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Solanum erianthum Tobacco tree Tembako utan Solanaceae


Solanum erianthum, Tobaccotree, Solanaceae, Tembako utan

Synonyms/: Solanum verbascifolium.
An unarmed shrub or small tree with a dense indumentum of soft stellate hairs, stem up to 20 cm in diameter. Leaves simple, ovate-elliptical, margin entire or slightly wavy, base rounded to cuneate, apex acute to acuminate. Fruit globose, 8-12 mm in diameter, pubescent, dull yellow when ripe. Seeds many, compressed, 1-2 mm in diameter.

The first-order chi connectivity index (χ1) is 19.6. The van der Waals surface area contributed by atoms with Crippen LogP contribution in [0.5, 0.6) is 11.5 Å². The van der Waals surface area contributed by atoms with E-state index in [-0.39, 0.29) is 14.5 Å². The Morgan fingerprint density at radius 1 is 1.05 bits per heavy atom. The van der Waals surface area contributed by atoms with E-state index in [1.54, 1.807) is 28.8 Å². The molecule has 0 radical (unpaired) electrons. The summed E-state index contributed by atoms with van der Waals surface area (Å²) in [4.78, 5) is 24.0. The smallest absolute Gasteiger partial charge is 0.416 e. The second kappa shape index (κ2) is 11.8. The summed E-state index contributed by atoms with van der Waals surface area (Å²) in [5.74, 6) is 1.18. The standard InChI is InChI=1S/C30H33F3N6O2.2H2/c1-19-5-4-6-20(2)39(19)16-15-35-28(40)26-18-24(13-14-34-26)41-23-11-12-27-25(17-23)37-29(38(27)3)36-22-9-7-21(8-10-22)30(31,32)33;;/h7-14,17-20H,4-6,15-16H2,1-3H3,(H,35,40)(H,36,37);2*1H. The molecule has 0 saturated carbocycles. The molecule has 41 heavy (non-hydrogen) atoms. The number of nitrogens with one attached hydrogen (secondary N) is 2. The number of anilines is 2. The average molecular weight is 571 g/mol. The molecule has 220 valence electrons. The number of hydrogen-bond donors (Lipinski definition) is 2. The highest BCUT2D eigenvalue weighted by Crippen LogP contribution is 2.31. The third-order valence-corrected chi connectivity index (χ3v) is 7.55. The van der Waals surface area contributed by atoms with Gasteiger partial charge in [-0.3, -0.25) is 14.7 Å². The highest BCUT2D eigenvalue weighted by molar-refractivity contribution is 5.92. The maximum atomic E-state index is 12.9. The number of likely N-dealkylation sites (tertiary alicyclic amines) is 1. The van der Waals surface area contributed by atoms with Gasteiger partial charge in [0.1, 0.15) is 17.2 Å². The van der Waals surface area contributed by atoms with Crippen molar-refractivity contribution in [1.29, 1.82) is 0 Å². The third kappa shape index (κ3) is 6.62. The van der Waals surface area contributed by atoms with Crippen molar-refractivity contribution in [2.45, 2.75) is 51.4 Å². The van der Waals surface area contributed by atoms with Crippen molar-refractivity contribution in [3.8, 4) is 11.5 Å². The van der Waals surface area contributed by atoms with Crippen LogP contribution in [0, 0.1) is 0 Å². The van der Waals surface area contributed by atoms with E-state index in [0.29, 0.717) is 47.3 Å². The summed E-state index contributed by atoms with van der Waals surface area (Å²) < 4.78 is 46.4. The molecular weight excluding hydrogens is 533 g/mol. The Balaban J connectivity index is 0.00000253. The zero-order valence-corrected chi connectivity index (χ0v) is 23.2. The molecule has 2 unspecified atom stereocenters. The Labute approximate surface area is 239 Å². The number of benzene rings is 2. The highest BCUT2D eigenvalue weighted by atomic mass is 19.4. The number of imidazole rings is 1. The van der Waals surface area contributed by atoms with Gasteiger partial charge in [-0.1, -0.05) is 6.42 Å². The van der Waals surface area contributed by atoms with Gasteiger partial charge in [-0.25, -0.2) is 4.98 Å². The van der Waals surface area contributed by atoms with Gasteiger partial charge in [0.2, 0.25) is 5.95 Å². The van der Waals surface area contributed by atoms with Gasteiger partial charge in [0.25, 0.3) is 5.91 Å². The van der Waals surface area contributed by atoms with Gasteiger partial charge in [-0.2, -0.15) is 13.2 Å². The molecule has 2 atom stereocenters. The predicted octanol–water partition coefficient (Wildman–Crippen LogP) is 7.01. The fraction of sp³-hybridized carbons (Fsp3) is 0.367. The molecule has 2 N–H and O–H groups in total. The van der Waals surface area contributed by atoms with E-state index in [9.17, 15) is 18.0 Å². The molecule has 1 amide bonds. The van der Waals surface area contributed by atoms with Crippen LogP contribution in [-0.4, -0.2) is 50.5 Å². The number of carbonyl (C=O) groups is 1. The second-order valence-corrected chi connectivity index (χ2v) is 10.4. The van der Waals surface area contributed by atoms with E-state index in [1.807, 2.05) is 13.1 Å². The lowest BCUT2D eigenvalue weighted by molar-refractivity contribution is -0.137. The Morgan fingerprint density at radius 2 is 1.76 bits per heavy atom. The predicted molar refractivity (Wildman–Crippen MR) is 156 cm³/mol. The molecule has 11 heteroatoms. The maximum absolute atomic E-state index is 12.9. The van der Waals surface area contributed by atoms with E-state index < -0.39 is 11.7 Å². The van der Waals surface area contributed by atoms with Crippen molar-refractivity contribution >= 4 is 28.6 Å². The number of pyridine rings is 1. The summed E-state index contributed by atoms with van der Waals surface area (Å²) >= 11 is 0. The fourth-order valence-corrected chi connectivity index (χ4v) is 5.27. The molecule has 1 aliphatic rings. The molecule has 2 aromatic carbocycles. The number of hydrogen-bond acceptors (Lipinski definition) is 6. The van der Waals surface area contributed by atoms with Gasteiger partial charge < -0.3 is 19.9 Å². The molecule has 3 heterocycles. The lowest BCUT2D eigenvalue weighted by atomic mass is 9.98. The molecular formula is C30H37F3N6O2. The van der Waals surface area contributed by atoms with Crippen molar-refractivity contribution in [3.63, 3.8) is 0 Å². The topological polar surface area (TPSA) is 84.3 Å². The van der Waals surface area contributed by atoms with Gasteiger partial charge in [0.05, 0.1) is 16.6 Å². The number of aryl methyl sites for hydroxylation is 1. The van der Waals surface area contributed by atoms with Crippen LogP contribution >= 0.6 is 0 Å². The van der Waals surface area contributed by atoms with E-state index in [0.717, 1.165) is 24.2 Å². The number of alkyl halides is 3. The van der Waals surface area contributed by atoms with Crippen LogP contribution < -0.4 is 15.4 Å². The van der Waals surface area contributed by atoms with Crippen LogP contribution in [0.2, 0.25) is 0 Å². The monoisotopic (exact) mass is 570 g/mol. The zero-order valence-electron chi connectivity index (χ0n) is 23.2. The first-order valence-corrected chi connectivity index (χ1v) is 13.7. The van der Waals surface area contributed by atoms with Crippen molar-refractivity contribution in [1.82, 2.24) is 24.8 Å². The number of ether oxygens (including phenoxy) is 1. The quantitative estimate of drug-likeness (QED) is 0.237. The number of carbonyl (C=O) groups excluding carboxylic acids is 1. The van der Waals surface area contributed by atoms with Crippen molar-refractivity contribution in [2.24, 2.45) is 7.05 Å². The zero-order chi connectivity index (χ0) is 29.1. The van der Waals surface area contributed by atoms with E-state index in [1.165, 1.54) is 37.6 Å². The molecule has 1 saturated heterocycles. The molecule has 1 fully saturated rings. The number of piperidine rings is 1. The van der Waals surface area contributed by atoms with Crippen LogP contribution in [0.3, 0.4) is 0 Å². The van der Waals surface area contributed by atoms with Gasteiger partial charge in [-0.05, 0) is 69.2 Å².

Medical use: The leaves act as an abortifacient and are considered a potent medicine for expelling all impurities through the urine, and in particular to treat leucorrhoea. Pounded leaves are poulticed to treat piles, haemorrhoids and scrofula. Heated leaves are applied as a cream to the forehead against headache. A decoction of the leaves is drunk against vertigo; an infusion of the plant is used for a bath after childbirth. A decoction from the roots is applied to treat violent pains all over the body or to relieve digestive troubles; it is also given to treat dysentery, diarrhoea and fever. In Papua New Guinea, the plant is used internally to treat stomach-ache and is applied externally to skin irritations and rashes. In the Solomon Islands, leaf juice is used as a rinse for sores in the mouth. S. erianthum is considered poisonous to livestock. The root bark is poisonous and can be used as an antiphlogistic and against arthritis. Food: The fruits can be eaten when cooked.